She was forced to rush her three-year-old to Hutt Hospital's emergency department when he started breathing rapidly after two weeks sick with RSV (respiratory syncytial virus).
"They took him straight in to see a doctor and he tested positive for RSV and Influenza A at the same time."
Her young niece also had to go to the emergency department, and unfortunately, they infected another family who was staying with them.
"Three of their kids got RSV from us and the youngest one (18 months old) ended up in hospital for five days.
"She was on oxygen because her breathing was so bad, and fluids as well. She was very poorly."
Jane is hoping the school holidays will have been "the circuit-breaker" for them.
"At the hospital they said 'After the latest round of Covid, the kids are catching everything that goes round', and that's definitely been our experience.
"It took us three weeks to go through Covid in the middle of May and I don't think there was a week last term when everybody was at school or kindy from that point on."
But this year's flu season started early, in April - and young children are disproportionately affected.
The rate of hospitalisations for acute respiratory illness in under-fives in Auckland shot up nearly 40 percent in the week ending July 16, to 52 per 100,000 head of population.
That's more than two and a-half times the hospitalisation rate for those over 65 but not as high as the peak at the start of July, which was 62.75 per 100,000.
Doctors fear some children will suffer long-term problems, including asthma and lung scarring, from illnesses that could have been treated earlier - or even prevented with vaccination.
Auckland University Paediatrics Associate professor Cass Byrnes, a respiratory specialist at Starship, said New Zealand's hospitalisation rates for RSV were higher than Australia's, Canada's, the United States' or Britain's.
"It is also an example of one of those diseases that has health inequities. So it impacts our Māori and Pasifika children more greatly."
Children who live with the worst socioeconomic deprivation were twice as likely to be hospitalised for respiratory problems - and six times as likely to suffer bronchiectasis, i.e irreversible lung damage.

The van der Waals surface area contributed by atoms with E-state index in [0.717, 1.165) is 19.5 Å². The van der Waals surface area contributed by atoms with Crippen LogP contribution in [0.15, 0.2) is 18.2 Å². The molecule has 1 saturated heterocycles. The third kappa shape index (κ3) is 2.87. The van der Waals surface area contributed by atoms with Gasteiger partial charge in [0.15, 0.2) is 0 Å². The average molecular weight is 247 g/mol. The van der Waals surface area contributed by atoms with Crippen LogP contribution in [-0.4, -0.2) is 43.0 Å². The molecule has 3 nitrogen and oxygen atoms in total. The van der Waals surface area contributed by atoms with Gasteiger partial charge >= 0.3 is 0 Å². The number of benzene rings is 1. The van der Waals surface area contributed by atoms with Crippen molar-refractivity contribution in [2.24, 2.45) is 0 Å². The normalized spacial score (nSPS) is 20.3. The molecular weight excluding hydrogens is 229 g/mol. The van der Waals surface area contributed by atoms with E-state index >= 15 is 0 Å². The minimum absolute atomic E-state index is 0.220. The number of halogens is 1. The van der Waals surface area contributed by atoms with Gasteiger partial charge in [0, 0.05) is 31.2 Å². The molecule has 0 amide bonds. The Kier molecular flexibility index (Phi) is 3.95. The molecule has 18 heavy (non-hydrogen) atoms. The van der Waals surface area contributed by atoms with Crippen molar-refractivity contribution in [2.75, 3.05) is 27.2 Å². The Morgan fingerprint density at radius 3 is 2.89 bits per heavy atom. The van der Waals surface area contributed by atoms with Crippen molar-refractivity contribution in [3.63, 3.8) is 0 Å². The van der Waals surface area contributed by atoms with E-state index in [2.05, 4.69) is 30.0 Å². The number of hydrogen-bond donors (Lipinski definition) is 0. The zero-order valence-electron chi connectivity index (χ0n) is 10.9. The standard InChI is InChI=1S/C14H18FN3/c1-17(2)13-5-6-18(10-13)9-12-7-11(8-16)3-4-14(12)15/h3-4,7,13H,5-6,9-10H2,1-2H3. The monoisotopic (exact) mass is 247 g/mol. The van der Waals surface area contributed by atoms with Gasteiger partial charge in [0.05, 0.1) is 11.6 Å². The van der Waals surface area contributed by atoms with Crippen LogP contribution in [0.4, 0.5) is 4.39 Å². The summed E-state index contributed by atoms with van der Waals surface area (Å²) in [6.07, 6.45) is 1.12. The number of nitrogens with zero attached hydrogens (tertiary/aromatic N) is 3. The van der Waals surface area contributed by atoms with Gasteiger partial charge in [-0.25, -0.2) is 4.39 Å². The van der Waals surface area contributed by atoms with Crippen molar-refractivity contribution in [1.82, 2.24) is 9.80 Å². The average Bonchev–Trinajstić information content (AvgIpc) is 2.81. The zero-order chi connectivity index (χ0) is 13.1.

Clinicians hope an RSV vaccine for babies, Nirsevimab, that has just received regulatory approval in the United States, will be funded here.
Professor Byrnes said clinical trials involving over 3000 children reduced RSV infections by 76 percent and cut hospitalisations by 60 percent.
That would save a lot of suffering - and a lot of money in future health costs, in her view.
"Early RSV that causes hospitalisation is also associated later with an increased risk later of having an increased risk of preschool wheeze, asthma or lung scarring."
The flu vaccine is free to children aged six months to 12 years, and GP visits are also free to those 13 and younger.
However, General Practice New Zealand chair Dr Bryan Betty said a third of all clinics were not accepting more patients - and even those who were enrolled still struggled to see a doctor.
"It can take up to two to three weeks to get an appointment. These problems have become quite pronounced since Covid, and certainly I don't think it's being tracked adequately by Te Whatu Ora or the system."
Cure Kids chief executive Frances Soutter said the government should work more closely with research organisations to solve the underlying problems.
"Why do some children just get a sore throat with a strep infection and others develop rheumatic fever?
"Why are respiratory conditions responsible for a third of all acute admissions?
"By the time a child arrives at the emergency department, it's too late."
It was not enough just to make GP visits free for children, she said.
"Mum or Dad might have to take time off work to take their kid to the doctor, and find the money for petrol. Some families may be choosing between taking their child to the doctor or putting food on the table that day.
"We need mobile health services to go where the children are."
Te Whatu Ora said it was encouraging people to get their Covid booster and flu vaccines and ensure their children were up to date with their vaccines.
"Taking practical steps to make sure you don't get seriously unwell is the first line of defence this winter," a spokesperson said.
Under the government's winter plan to ease pressure on the health system, different regions were using "various specific activities depending on what is right for their community".
These included clinical telehealth, pharmacy advice and care, and longer-term initiatives to boost services for Māori, Pacific, disabled people and older people.
The Seasonal Pressures Clinical Telehealth Service, providing after-hours support for eligible practices, had taken over 20,000 calls since December.
About 1000 patients have avoided a trip to the emergency department through the telehealth service for ambulance staff, and more than 700 pharmacies have provided 30,000 consultations through the Minor Health Conditions Service.
"Emergency departments in our country's hospitals get particularly busy over winter and it's important that EDs are reserved for emergencies only and see only the sickest people in our communities."